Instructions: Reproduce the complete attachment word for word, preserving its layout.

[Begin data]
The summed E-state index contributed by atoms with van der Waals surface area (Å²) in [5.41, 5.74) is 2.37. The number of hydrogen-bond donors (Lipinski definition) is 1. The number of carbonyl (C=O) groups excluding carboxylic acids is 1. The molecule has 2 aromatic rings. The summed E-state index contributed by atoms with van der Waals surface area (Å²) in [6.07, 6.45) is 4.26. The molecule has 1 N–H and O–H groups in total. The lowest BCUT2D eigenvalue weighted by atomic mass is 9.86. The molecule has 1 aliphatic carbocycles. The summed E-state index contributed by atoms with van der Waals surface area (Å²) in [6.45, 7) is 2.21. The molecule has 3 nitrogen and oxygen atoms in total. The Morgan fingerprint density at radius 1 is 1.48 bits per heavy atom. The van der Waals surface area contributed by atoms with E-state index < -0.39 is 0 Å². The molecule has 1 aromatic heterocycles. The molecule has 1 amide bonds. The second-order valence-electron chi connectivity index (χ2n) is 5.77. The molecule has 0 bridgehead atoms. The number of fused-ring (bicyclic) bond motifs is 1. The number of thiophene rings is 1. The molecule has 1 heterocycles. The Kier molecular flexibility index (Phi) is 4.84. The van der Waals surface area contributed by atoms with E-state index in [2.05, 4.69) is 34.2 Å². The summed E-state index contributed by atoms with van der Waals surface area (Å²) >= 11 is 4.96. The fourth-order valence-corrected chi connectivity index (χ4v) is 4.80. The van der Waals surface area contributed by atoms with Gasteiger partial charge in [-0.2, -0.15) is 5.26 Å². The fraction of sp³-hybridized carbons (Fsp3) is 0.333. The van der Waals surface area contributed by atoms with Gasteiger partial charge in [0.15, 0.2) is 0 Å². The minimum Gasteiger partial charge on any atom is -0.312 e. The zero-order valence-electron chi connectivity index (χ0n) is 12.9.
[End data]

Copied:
The summed E-state index contributed by atoms with van der Waals surface area (Å²) in [5.41, 5.74) is 2.37. The number of hydrogen-bond donors (Lipinski definition) is 1. The number of carbonyl (C=O) groups excluding carboxylic acids is 1. The molecule has 2 aromatic rings. The summed E-state index contributed by atoms with van der Waals surface area (Å²) in [6.07, 6.45) is 4.26. The molecule has 1 N–H and O–H groups in total. The lowest BCUT2D eigenvalue weighted by atomic mass is 9.86. The molecule has 1 aliphatic carbocycles. The summed E-state index contributed by atoms with van der Waals surface area (Å²) in [6.45, 7) is 2.21. The molecule has 3 nitrogen and oxygen atoms in total. The Morgan fingerprint density at radius 1 is 1.48 bits per heavy atom. The van der Waals surface area contributed by atoms with E-state index < -0.39 is 0 Å². The molecule has 1 aromatic heterocycles. The molecule has 1 amide bonds. The second-order valence-electron chi connectivity index (χ2n) is 5.77. The molecule has 0 bridgehead atoms. The number of fused-ring (bicyclic) bond motifs is 1. The number of thiophene rings is 1. The molecule has 1 heterocycles. The Kier molecular flexibility index (Phi) is 4.84. The van der Waals surface area contributed by atoms with E-state index in [2.05, 4.69) is 34.2 Å². The summed E-state index contributed by atoms with van der Waals surface area (Å²) >= 11 is 4.96. The fourth-order valence-corrected chi connectivity index (χ4v) is 4.80. The van der Waals surface area contributed by atoms with Gasteiger partial charge in [-0.2, -0.15) is 5.26 Å². The fraction of sp³-hybridized carbons (Fsp3) is 0.333. The van der Waals surface area contributed by atoms with Gasteiger partial charge in [0.15, 0.2) is 0 Å². The minimum Gasteiger partial charge on any atom is -0.312 e. The zero-order valence-electron chi connectivity index (χ0n) is 12.9.